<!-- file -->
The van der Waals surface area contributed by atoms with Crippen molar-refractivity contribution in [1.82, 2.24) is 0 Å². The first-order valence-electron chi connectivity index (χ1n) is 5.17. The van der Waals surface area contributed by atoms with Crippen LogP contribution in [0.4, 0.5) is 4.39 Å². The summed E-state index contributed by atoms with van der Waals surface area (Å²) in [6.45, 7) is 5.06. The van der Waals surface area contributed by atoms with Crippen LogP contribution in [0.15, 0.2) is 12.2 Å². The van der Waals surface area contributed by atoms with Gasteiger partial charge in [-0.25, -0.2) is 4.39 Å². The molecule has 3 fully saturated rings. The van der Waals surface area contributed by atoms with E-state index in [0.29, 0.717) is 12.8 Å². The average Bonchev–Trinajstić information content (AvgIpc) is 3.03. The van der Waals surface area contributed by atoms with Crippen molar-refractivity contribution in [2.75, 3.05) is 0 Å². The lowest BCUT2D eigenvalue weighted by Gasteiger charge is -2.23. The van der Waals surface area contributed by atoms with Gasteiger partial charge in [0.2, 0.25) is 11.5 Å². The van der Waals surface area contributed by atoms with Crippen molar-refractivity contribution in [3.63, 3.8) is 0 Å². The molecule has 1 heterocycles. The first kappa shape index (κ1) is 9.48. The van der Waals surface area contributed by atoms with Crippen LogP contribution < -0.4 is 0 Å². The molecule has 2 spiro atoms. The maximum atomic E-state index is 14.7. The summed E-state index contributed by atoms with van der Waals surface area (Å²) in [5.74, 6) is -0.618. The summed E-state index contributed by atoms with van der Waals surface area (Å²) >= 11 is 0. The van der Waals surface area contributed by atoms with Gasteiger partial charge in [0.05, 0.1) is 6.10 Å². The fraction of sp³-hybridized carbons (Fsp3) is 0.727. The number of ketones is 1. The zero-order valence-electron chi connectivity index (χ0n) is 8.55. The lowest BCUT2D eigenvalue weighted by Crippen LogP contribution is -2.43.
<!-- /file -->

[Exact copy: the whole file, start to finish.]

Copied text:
The van der Waals surface area contributed by atoms with Crippen molar-refractivity contribution in [1.82, 2.24) is 0 Å². The first-order valence-electron chi connectivity index (χ1n) is 5.17. The van der Waals surface area contributed by atoms with Crippen LogP contribution in [0.4, 0.5) is 4.39 Å². The summed E-state index contributed by atoms with van der Waals surface area (Å²) in [6.45, 7) is 5.06. The van der Waals surface area contributed by atoms with Crippen LogP contribution in [0.15, 0.2) is 12.2 Å². The van der Waals surface area contributed by atoms with Gasteiger partial charge in [-0.25, -0.2) is 4.39 Å². The molecule has 3 fully saturated rings. The van der Waals surface area contributed by atoms with E-state index in [0.29, 0.717) is 12.8 Å². The average Bonchev–Trinajstić information content (AvgIpc) is 3.03. The van der Waals surface area contributed by atoms with Crippen molar-refractivity contribution in [2.75, 3.05) is 0 Å². The lowest BCUT2D eigenvalue weighted by Gasteiger charge is -2.23. The van der Waals surface area contributed by atoms with Gasteiger partial charge in [0.2, 0.25) is 11.5 Å². The van der Waals surface area contributed by atoms with Crippen molar-refractivity contribution in [3.63, 3.8) is 0 Å². The molecule has 1 heterocycles. The first kappa shape index (κ1) is 9.48. The van der Waals surface area contributed by atoms with Crippen LogP contribution < -0.4 is 0 Å². The molecule has 2 spiro atoms. The maximum atomic E-state index is 14.7. The summed E-state index contributed by atoms with van der Waals surface area (Å²) in [5.74, 6) is -0.618. The summed E-state index contributed by atoms with van der Waals surface area (Å²) >= 11 is 0. The van der Waals surface area contributed by atoms with Gasteiger partial charge in [0.05, 0.1) is 6.10 Å². The fraction of sp³-hybridized carbons (Fsp3) is 0.727. The number of ketones is 1. The zero-order valence-electron chi connectivity index (χ0n) is 8.55. The lowest BCUT2D eigenvalue weighted by Crippen LogP contribution is -2.43.